So far I’ve only attempted to explain what is in common use but have I come up with any new techniques for creating cocktail super stimuli? Maybe.

I have long been in search of a way to categorize aroma and have settled on my gustatory convergence method where aromas are categorized in terms of gustation (sweet aromas, sour aromas, bitter aromas, umami aromas, etc.)

I think you could test what gustatory divisions an aroma converges with by pairing an aroma with various tastants and seeing what feels most seamless.

A super stimuli would result by using a properly aligned tastant to reinforce an aroma. This might already be common in food production, but not cross modally (olfaction to gustation).  Chinese restaurants know we are attracted to super stimuli so they reinforce their dishes with isolated MSG rather than using extra Shitake mushrooms in the sauce and making the dish more expensive.

The new idea is to infuse MSG in tequila to reinforce its aroma. This idea may parallel the acidity that is already incorporated to many gins post distillation.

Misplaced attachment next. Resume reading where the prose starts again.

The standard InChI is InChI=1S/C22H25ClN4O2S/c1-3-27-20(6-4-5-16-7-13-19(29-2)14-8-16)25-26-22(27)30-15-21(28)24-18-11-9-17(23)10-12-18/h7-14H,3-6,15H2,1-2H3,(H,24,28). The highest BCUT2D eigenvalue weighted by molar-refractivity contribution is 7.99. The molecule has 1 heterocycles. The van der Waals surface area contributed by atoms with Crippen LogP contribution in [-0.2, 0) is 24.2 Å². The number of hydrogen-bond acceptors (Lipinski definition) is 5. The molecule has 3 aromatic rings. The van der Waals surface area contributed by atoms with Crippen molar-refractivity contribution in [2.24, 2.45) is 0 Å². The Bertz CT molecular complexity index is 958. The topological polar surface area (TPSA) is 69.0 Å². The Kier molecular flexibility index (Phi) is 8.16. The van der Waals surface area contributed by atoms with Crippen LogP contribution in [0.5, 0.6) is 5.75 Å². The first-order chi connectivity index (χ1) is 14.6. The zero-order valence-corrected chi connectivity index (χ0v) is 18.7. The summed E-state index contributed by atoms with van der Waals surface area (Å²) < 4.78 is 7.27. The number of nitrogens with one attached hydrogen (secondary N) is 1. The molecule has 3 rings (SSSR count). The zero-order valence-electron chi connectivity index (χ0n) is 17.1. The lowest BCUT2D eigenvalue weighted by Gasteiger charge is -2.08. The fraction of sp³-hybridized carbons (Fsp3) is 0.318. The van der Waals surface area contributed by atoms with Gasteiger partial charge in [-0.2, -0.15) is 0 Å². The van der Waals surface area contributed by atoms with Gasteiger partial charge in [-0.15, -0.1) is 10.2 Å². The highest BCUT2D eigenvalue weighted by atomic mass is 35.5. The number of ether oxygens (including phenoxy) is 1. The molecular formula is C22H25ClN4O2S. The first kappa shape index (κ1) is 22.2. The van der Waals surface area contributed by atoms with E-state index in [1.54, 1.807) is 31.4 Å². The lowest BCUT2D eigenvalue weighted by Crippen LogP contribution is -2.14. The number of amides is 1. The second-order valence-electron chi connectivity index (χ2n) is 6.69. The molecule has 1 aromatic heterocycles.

Perfect tequila gibson

2 oz. MSG infused blanco tequila

.5 oz. bianco vermouth

.5 oz. dry vermouth

stir and garnish with a cocktail onion.

 

Classic cocktails that more clearly illustrate the super stimuli concept might be the Old Fashioned and the Gin Martini.  For an Old Fashioned of Bourbon, sugar, angostura bitters, and orange peel, the bitters and orange peel pervert and abstract inherent aromas within Bourbon thus provoking an exaggerated response.

For the Martini, as stated above, the aroma of juniper converges with acidity so the significant gustatory-acidity present in dry vermouth may create a super version of gin.  No wonder it became the most popular cocktail in a world.